Opening Story: It was the ultimate juxtaposing of moral values. Young James Oliver was hunkered down in a rice paddy in Vietnam, bullets whizzing by, mortars exploding, dead bodies everywhere. He was a Specialist Five—a medic, and a conscientious objector in the Adventist faith. He had embraced the noncombatant position common in our church. He loved America; he wanted to serve; he was willing to defend U.S. values. But with the carnage and agony that comes with every war, he believed it was preferable to carry bandages instead of a gun, to restore life instead of taking it.
He was pinned down by VC fire. Rescue choppers were slow in coming. Up in a tree, in plain sight, was a young Vietcong sniper—easily picking off American soldiers. One bleeding soldier waiting to be airlifted out was a sitting duck. Oliver watched in horror as the sniper took aim and finished him off.
The dilemma: because of conflicting levels of loyalty—God, country, church, friendship, self-survival—human lives were weighed in the balance. Oliver didn’t have a gun; all he had was bandages and vials of morphine. But there in the oozing-red mud outside the village of Kontum were the plentiful weapons of the dead. A fully loaded M16 was literally at his feet. He could either pick it up . . . or watch as several of his comrades perished needlessly. Was this a time to “turn the other cheek”?
This young Seventh-day Adventist picked up the gun, took aim the best he could, and knocked the sniper out of the tree with one shot. “There wasn’t anything else I could do,” he later told an Army reporter. “I hope I don’t have to do it again, but if I must, I will.”
How can the person of God simultaneously survive in these “two worlds”? How can we obey the Bible and still defend our nation, if need be?
Adventist Review report: In 2002, editor Bill Knott wrote an article entitled “All the Names Written There.” It dealt with the difficult issue of young Adventists going to war. At least 148 Adventists gave their lives during the Vietnam conflict. Seventeen of them had earned Bronze Stars. A quarter of them were new bridegrooms, barely married. One 33-year-old sergeant was killed the very first day he arrived in Vietnam. Fifty-two were medics who did not carry weapons. One who was decorated after the war said with a smile, “One thing I’ve found is you never have to worry about Jesus ‘jamming’ on you like an M16.”
Fact: Other Adventists, after prayer and reflection and seeking God’s guidance, did choose to use weapons to defend America. At least 43 Adventists in the infantry and 17 Marines all died in battle after concluding that to carry and use the provided weapons was right for them.
Non-Negotiable: From the Sermon on the Mount, every soldier reads this: Love your enemies and pray for those who persecute you, that you may be sons of your Father in heaven. Bless those who curse you; do good to those who hate you. (Matthew 5:44)
Even the hardened soldier in combat—if he or she is a Christian—is under heavenly orders to love the enemy. It’s a terrible dilemma: your friend—whom you love—is bleeding in the killing field, and your enemy—whom you also love (agape)—is a sniper in a tree. In this sad, wretched world of warfare and fallen values, you may actually have to get that enemy you love in your sights and shoot him dead . . . for the greater good. It falls to the Christian soldier to pray and then make a decision. It falls to the rest of us to stand back and respect and support him.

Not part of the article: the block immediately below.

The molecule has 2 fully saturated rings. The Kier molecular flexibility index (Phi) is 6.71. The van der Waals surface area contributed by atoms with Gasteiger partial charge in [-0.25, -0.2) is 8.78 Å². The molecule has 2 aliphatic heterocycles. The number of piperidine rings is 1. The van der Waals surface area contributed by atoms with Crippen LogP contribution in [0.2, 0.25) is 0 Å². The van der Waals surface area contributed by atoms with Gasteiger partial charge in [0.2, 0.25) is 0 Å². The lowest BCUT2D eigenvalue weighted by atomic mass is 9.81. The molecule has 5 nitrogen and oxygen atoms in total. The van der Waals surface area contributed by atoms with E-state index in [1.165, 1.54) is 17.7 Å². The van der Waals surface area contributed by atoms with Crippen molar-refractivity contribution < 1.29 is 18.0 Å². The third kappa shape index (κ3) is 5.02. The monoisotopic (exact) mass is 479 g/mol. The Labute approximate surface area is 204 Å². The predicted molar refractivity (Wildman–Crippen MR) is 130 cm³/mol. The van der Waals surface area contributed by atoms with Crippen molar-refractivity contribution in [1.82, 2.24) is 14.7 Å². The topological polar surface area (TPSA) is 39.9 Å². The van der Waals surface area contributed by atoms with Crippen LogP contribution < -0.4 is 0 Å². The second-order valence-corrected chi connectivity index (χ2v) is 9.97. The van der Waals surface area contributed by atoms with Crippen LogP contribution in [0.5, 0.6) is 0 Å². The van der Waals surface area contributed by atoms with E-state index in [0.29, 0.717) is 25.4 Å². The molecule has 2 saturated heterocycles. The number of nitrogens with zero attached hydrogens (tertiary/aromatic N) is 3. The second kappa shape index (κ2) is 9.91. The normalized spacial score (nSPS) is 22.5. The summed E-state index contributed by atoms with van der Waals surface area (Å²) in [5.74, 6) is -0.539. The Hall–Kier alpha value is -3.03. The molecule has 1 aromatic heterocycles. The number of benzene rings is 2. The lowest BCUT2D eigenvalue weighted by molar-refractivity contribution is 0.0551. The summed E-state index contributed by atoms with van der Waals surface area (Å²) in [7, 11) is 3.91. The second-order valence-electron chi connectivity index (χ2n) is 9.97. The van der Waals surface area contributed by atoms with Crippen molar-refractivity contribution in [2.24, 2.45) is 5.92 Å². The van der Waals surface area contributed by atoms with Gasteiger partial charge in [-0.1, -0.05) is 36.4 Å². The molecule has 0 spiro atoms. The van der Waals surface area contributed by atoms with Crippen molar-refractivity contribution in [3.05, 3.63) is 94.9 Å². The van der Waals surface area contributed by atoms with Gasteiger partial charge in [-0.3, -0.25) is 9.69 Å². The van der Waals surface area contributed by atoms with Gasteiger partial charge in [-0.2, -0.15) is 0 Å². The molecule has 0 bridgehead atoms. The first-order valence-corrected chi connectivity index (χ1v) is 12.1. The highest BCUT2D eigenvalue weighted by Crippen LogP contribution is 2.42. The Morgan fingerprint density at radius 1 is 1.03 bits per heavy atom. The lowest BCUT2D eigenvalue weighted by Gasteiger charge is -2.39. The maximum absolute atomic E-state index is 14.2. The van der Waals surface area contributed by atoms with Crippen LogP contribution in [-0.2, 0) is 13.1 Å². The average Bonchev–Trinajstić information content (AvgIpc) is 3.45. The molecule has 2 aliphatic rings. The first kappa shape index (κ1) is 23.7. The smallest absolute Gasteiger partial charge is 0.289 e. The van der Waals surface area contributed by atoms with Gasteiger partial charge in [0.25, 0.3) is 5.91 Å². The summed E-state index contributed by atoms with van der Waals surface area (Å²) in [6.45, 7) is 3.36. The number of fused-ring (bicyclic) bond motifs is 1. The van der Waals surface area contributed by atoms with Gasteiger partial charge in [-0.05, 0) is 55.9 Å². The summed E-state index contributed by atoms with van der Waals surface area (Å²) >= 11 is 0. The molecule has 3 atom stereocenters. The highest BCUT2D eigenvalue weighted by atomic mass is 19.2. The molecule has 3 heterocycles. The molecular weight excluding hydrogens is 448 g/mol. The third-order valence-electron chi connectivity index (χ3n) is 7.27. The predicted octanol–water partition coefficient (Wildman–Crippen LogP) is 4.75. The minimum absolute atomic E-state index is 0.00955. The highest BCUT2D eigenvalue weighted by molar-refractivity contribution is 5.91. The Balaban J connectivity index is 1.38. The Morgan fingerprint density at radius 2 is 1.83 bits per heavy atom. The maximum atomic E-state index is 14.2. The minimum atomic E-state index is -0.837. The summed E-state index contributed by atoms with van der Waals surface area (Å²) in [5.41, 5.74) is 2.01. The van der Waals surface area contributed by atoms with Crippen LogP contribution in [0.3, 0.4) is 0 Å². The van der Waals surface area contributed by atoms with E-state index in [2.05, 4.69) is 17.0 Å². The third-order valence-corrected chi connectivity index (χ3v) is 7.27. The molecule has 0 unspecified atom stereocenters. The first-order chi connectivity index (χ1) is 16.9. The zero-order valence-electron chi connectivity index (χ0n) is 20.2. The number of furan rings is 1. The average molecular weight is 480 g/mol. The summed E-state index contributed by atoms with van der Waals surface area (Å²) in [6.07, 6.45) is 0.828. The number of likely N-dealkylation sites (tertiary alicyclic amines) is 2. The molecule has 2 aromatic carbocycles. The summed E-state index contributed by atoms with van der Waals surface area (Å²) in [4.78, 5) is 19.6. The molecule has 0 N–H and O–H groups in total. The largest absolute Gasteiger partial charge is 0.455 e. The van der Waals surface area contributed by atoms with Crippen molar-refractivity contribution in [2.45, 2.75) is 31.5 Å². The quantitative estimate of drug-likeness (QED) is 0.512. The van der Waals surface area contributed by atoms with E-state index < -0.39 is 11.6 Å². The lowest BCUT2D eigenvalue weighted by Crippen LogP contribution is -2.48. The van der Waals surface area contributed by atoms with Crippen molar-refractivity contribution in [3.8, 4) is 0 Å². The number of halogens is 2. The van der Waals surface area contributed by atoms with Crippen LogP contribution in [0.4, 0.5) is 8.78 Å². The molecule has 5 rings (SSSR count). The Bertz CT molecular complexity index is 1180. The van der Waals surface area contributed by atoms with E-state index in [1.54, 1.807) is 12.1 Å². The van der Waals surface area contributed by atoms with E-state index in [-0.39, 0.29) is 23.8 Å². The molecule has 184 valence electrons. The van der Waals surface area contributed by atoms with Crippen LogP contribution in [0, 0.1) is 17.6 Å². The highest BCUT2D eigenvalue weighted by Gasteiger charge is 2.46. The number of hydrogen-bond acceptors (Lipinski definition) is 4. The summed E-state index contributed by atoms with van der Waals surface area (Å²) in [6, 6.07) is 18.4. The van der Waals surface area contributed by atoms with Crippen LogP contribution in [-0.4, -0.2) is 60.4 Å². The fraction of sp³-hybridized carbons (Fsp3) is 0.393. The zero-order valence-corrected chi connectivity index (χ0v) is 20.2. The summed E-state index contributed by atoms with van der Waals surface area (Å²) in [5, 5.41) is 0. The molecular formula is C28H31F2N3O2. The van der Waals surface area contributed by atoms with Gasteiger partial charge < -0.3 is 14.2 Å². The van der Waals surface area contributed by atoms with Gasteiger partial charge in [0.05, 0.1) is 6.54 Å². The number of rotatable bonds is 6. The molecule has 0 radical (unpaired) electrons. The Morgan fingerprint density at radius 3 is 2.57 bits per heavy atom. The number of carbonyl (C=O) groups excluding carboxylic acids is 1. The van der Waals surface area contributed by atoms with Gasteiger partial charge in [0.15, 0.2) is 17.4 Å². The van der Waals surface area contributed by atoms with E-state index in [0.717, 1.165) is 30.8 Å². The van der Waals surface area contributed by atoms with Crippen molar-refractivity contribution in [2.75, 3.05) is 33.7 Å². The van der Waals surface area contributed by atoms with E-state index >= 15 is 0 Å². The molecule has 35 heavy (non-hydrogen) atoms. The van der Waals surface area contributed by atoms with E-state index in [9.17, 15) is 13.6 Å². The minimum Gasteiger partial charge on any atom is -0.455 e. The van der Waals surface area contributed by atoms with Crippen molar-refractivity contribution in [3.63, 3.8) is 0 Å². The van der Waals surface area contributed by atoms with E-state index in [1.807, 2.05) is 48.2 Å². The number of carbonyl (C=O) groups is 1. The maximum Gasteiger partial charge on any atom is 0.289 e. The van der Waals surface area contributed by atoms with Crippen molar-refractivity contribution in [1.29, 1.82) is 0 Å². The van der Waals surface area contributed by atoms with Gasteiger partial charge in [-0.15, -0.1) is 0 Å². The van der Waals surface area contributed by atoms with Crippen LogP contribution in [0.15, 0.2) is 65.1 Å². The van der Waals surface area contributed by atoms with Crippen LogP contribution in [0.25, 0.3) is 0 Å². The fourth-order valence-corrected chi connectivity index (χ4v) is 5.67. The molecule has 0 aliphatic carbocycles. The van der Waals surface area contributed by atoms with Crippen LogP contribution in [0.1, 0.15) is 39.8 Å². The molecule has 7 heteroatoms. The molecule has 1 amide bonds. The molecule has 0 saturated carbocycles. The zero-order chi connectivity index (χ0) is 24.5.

Romans 12:17: Do not repay anyone evil for good. This is the “Bill of Rights” for all Christians. No taking revenge. No delighting in the fall of even your enemy. No rejoicing in the misfortunes of others, even when they deserve it. Citizens of America can do that; citizens of heaven cannot.
Can a war be “just”? Dr. Richard Land, president of his Southern Baptist Convention’s Ethics and Religious Liberty Commission, wrote to President Bush in 2003 to support the Iraq war. “We believe that your stated policies concerning Saddam Hussein are prudent and fall well within the time-honored criteria of just war theory.” But at least 60 other spiritual believers wrote to America’s Commander in Chief, asking him not to invade Hussein’s kingdom, despotic as it surely was, fearing that the cost to Iraq in innocent life and sorrow was simply too great.
Counterpoint: Dr. Samuele Bacchiocchi writes via the Internet: “The fact is that all wars are intrinsically evil, because they stem from selfishness and pride. They reflect our fallen, rebellious human nature, which affects international as well as interpersonal relationships.” Where do these wars and battles within yourselves first start? Isn’t it precisely in the desires fighting within yourselves? You want something and you haven’t got it; so you are prepared to kill. You have an ambition you can’t satisfy, so you fight to get your way by force. James 4:1, 2.
However, Bacchiocchi then takes readers through an extended tour of Bible verses which do lend support to the idea that citizens of heaven could conceivably be a Christian and a warrior at the same time. That there are times when God calls on nations to restrain evil by using force. We allow our policemen to carry guns for a good reasons; sometimes the same principle applies to needing to use a few MK-84 Bunker Buster bombs and the 101st Airborne Division.
Conclusion: for most of us, the tug of dual citizenship is less dramatic. But in our own lives, friendships and human desires may pull us in a different direction from our own Bibles. A 1040 tax form may feel like an unnecessary burden when we’ve already “paid tax” in church the previous Sabbath. We live, as Chuck Colson puts it, in “kingdoms in conflict.” It is an ongoing struggle to seek God’s divine will and guidance as we serve Him as well as our earthly obligations as citizens of heaven.
Submitted by David B. Smith. Better Sermons © 2005-2008. Click here for usage guidelines.